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Monday-Friday, 5-10 a.m.
  • Hosted by Renee Montagne, Steve Inskeep, David Greene

Waking up is hard to do, but it’s easier with NPR’s Morning Edition.  Hosts Renee Montagne and Steve Inskeep bring the day’s stories and news to radio listeners on the go. Morning Edition provides news in context, airs thoughtful ideas and commentary, and reviews important new music, books, and events in the arts.  All with voices and sounds that invite listeners to experience the stories. Below, view the latest news from Morning Edition, or visit the program's website for a program rundown, among other content.

This weekend marks 75 years since President Roosevelt's executive order that sent Japanese-Americans to internment camps.

Roy Ebihara and his wife, 82-year-old Aiko, were children then, and both were held in camps with their families.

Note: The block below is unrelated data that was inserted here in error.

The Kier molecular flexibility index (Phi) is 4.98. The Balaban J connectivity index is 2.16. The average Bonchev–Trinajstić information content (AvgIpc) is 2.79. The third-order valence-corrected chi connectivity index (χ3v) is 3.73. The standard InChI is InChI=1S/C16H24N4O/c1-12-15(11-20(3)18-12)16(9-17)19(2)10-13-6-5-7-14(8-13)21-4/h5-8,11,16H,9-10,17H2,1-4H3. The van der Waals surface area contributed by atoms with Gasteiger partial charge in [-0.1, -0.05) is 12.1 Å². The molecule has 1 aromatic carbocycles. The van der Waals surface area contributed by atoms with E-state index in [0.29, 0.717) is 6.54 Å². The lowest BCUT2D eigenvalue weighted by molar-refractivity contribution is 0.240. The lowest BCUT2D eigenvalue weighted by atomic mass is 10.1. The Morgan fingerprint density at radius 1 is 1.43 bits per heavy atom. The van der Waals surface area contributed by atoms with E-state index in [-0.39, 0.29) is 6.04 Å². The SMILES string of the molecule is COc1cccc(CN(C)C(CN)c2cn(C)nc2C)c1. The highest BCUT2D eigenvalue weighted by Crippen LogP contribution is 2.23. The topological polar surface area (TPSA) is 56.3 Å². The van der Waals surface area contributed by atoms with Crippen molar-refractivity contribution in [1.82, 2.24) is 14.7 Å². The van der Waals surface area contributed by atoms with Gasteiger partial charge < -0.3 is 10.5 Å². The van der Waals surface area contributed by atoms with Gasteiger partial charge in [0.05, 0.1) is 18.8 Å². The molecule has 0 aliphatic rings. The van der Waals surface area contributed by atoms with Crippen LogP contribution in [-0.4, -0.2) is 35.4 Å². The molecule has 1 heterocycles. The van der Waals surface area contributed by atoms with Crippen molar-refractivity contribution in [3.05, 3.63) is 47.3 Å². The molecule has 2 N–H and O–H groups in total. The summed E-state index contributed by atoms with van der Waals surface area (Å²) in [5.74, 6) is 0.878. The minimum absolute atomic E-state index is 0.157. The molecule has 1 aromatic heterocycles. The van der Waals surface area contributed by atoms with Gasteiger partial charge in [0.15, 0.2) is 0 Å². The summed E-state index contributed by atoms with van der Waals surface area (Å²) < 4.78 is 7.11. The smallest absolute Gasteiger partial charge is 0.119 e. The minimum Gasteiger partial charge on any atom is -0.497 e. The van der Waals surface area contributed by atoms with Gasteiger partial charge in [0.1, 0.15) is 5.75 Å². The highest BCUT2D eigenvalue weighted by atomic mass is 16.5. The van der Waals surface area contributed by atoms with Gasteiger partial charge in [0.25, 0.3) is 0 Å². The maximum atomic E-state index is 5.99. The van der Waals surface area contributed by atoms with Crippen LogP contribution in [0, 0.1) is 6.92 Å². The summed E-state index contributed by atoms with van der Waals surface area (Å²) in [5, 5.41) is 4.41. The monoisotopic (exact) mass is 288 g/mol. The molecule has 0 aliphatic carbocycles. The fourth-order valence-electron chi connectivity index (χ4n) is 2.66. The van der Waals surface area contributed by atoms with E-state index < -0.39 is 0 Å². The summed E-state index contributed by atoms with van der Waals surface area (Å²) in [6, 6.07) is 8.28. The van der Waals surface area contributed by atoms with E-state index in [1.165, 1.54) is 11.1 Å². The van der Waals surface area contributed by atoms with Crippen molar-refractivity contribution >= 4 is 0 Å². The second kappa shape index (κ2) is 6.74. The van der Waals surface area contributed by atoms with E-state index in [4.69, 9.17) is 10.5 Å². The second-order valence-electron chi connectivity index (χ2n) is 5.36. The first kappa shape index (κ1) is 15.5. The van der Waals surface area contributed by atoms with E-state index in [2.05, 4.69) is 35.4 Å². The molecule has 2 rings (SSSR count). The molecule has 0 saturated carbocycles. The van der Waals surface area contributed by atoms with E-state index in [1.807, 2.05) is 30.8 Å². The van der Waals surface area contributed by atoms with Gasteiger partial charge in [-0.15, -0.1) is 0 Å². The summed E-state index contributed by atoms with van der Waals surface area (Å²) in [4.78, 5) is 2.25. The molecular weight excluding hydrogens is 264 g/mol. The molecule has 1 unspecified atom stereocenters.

At StoryCorps, 83-year-old Roy told Aiko about what happened in his hometown of Clovis, N.M., in the weeks just before the executive order was issued.

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STEVE INSKEEP, HOST:

Copyright 2017 NPR. To see more, visit http://www.npr.org/.

RACHEL MARTIN, HOST:

Copyright 2017 NPR. To see more, visit http://www.npr.org/.

STEVE INSKEEP, HOST:

Jeanette Vizguerra walked into a Colorado church on Wednesday — and into the forefront of a possible clash between Donald Trump and sanctuary churches across the country.

Vizguerra has lived in the U.S. since 1997. She has four children, three of them born here. Vizguerra was due to check in with Immigration and Customs Enforcement. Instead, she took sanctuary inside the First Unitarian Society of Denver.

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